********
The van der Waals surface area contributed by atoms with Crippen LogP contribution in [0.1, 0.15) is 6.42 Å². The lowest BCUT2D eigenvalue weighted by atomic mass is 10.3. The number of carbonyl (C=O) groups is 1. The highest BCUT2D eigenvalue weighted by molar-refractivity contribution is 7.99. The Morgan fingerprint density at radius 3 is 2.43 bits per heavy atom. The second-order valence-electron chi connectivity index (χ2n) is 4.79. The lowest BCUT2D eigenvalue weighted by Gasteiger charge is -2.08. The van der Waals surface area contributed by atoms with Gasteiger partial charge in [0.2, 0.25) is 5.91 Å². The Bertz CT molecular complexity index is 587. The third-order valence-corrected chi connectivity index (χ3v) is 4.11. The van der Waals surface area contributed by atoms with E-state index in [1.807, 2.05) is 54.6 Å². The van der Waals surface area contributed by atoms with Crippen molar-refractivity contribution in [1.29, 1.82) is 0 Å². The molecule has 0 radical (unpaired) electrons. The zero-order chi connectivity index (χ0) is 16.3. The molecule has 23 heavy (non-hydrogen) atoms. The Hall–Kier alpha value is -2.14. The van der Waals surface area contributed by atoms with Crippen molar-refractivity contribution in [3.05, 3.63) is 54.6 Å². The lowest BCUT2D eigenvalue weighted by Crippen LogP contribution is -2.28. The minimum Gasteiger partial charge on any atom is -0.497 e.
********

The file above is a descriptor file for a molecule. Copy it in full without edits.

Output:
The van der Waals surface area contributed by atoms with Crippen LogP contribution in [0.1, 0.15) is 6.42 Å². The lowest BCUT2D eigenvalue weighted by atomic mass is 10.3. The number of carbonyl (C=O) groups is 1. The highest BCUT2D eigenvalue weighted by molar-refractivity contribution is 7.99. The Morgan fingerprint density at radius 3 is 2.43 bits per heavy atom. The second-order valence-electron chi connectivity index (χ2n) is 4.79. The lowest BCUT2D eigenvalue weighted by Gasteiger charge is -2.08. The van der Waals surface area contributed by atoms with Gasteiger partial charge in [0.2, 0.25) is 5.91 Å². The Bertz CT molecular complexity index is 587. The third-order valence-corrected chi connectivity index (χ3v) is 4.11. The van der Waals surface area contributed by atoms with E-state index in [1.807, 2.05) is 54.6 Å². The van der Waals surface area contributed by atoms with Crippen molar-refractivity contribution in [1.29, 1.82) is 0 Å². The molecule has 0 radical (unpaired) electrons. The zero-order chi connectivity index (χ0) is 16.3. The molecule has 23 heavy (non-hydrogen) atoms. The Hall–Kier alpha value is -2.14. The van der Waals surface area contributed by atoms with Crippen molar-refractivity contribution in [3.05, 3.63) is 54.6 Å². The lowest BCUT2D eigenvalue weighted by Crippen LogP contribution is -2.28. The minimum Gasteiger partial charge on any atom is -0.497 e.